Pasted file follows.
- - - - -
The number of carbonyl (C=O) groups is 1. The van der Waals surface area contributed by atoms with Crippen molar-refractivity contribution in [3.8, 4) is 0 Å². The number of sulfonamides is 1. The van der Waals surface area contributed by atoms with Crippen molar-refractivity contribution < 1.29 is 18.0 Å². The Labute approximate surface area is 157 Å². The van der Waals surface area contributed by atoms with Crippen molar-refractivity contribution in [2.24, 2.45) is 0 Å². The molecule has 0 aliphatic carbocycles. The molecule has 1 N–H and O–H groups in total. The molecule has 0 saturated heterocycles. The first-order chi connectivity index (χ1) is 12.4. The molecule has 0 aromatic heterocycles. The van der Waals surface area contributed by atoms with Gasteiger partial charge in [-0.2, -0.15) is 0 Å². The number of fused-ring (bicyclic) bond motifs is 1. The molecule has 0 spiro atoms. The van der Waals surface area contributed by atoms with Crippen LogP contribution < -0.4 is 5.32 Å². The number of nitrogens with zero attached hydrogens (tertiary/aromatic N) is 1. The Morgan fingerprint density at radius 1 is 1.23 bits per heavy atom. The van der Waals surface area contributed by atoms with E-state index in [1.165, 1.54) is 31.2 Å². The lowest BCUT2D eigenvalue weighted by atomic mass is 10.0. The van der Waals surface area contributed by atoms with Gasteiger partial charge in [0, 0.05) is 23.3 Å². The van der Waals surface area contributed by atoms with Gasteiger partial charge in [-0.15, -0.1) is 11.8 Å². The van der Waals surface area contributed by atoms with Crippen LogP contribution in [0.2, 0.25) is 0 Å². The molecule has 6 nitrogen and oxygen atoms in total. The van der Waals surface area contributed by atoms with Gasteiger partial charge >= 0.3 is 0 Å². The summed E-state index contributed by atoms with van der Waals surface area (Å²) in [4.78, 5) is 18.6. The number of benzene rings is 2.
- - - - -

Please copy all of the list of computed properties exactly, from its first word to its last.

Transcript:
The number of carbonyl (C=O) groups is 1. The van der Waals surface area contributed by atoms with Crippen molar-refractivity contribution in [3.8, 4) is 0 Å². The number of sulfonamides is 1. The van der Waals surface area contributed by atoms with Crippen molar-refractivity contribution < 1.29 is 18.0 Å². The Labute approximate surface area is 157 Å². The van der Waals surface area contributed by atoms with Crippen molar-refractivity contribution in [2.24, 2.45) is 0 Å². The molecule has 0 aliphatic carbocycles. The molecule has 1 N–H and O–H groups in total. The molecule has 0 saturated heterocycles. The first-order chi connectivity index (χ1) is 12.4. The molecule has 0 aromatic heterocycles. The van der Waals surface area contributed by atoms with Gasteiger partial charge in [-0.2, -0.15) is 0 Å². The number of fused-ring (bicyclic) bond motifs is 1. The molecule has 0 spiro atoms. The van der Waals surface area contributed by atoms with Crippen LogP contribution < -0.4 is 5.32 Å². The number of nitrogens with zero attached hydrogens (tertiary/aromatic N) is 1. The Morgan fingerprint density at radius 1 is 1.23 bits per heavy atom. The van der Waals surface area contributed by atoms with E-state index in [1.165, 1.54) is 31.2 Å². The lowest BCUT2D eigenvalue weighted by atomic mass is 10.0. The van der Waals surface area contributed by atoms with Gasteiger partial charge in [0, 0.05) is 23.3 Å². The van der Waals surface area contributed by atoms with Gasteiger partial charge in [-0.15, -0.1) is 11.8 Å². The van der Waals surface area contributed by atoms with Crippen LogP contribution in [0.2, 0.25) is 0 Å². The molecule has 6 nitrogen and oxygen atoms in total. The van der Waals surface area contributed by atoms with Gasteiger partial charge >= 0.3 is 0 Å². The summed E-state index contributed by atoms with van der Waals surface area (Å²) in [4.78, 5) is 18.6. The number of benzene rings is 2.